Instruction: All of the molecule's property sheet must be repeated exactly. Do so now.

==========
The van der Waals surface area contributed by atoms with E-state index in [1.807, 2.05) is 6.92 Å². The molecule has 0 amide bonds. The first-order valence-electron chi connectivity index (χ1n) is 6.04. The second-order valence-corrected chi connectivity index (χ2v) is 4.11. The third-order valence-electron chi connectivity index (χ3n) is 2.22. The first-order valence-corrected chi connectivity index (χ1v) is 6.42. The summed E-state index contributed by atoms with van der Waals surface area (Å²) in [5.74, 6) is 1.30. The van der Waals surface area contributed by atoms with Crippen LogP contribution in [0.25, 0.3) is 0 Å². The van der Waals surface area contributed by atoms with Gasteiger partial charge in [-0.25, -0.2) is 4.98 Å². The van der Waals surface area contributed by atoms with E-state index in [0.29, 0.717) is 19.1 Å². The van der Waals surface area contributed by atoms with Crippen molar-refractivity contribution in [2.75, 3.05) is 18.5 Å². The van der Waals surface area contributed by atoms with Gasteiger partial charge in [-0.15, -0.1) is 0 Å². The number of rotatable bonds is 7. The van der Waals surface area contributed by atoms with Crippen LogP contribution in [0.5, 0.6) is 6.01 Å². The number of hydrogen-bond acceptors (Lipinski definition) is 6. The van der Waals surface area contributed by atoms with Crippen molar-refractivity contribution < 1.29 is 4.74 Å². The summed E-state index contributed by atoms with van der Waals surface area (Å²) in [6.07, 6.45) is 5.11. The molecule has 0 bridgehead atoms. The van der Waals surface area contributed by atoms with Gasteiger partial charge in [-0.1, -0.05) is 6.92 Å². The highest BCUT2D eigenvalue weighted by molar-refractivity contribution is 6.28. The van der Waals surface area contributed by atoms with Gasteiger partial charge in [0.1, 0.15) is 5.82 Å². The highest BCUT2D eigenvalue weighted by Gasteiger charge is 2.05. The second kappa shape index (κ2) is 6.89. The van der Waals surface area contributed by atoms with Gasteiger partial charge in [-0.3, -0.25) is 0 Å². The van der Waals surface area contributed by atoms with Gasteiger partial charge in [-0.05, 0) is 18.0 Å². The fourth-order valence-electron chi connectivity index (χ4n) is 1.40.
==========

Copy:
The van der Waals surface area contributed by atoms with E-state index in [1.807, 2.05) is 6.92 Å². The molecule has 0 amide bonds. The first-order valence-electron chi connectivity index (χ1n) is 6.04. The second-order valence-corrected chi connectivity index (χ2v) is 4.11. The third-order valence-electron chi connectivity index (χ3n) is 2.22. The first-order valence-corrected chi connectivity index (χ1v) is 6.42. The summed E-state index contributed by atoms with van der Waals surface area (Å²) in [5.74, 6) is 1.30. The van der Waals surface area contributed by atoms with Crippen LogP contribution in [0.25, 0.3) is 0 Å². The van der Waals surface area contributed by atoms with Gasteiger partial charge in [-0.25, -0.2) is 4.98 Å². The van der Waals surface area contributed by atoms with E-state index in [0.29, 0.717) is 19.1 Å². The van der Waals surface area contributed by atoms with Crippen molar-refractivity contribution in [2.75, 3.05) is 18.5 Å². The van der Waals surface area contributed by atoms with Gasteiger partial charge in [-0.15, -0.1) is 0 Å². The number of rotatable bonds is 7. The van der Waals surface area contributed by atoms with Crippen LogP contribution in [0.5, 0.6) is 6.01 Å². The number of hydrogen-bond acceptors (Lipinski definition) is 6. The van der Waals surface area contributed by atoms with Crippen molar-refractivity contribution < 1.29 is 4.74 Å². The summed E-state index contributed by atoms with van der Waals surface area (Å²) in [6.07, 6.45) is 5.11. The molecule has 0 bridgehead atoms. The van der Waals surface area contributed by atoms with Gasteiger partial charge in [-0.1, -0.05) is 6.92 Å². The highest BCUT2D eigenvalue weighted by molar-refractivity contribution is 6.28. The van der Waals surface area contributed by atoms with Gasteiger partial charge in [0.1, 0.15) is 5.82 Å². The highest BCUT2D eigenvalue weighted by Gasteiger charge is 2.05. The second kappa shape index (κ2) is 6.89. The van der Waals surface area contributed by atoms with Gasteiger partial charge in [-0.3, -0.25) is 0 Å². The van der Waals surface area contributed by atoms with Gasteiger partial charge in [-0.05, 0) is 18.0 Å². The fourth-order valence-electron chi connectivity index (χ4n) is 1.40.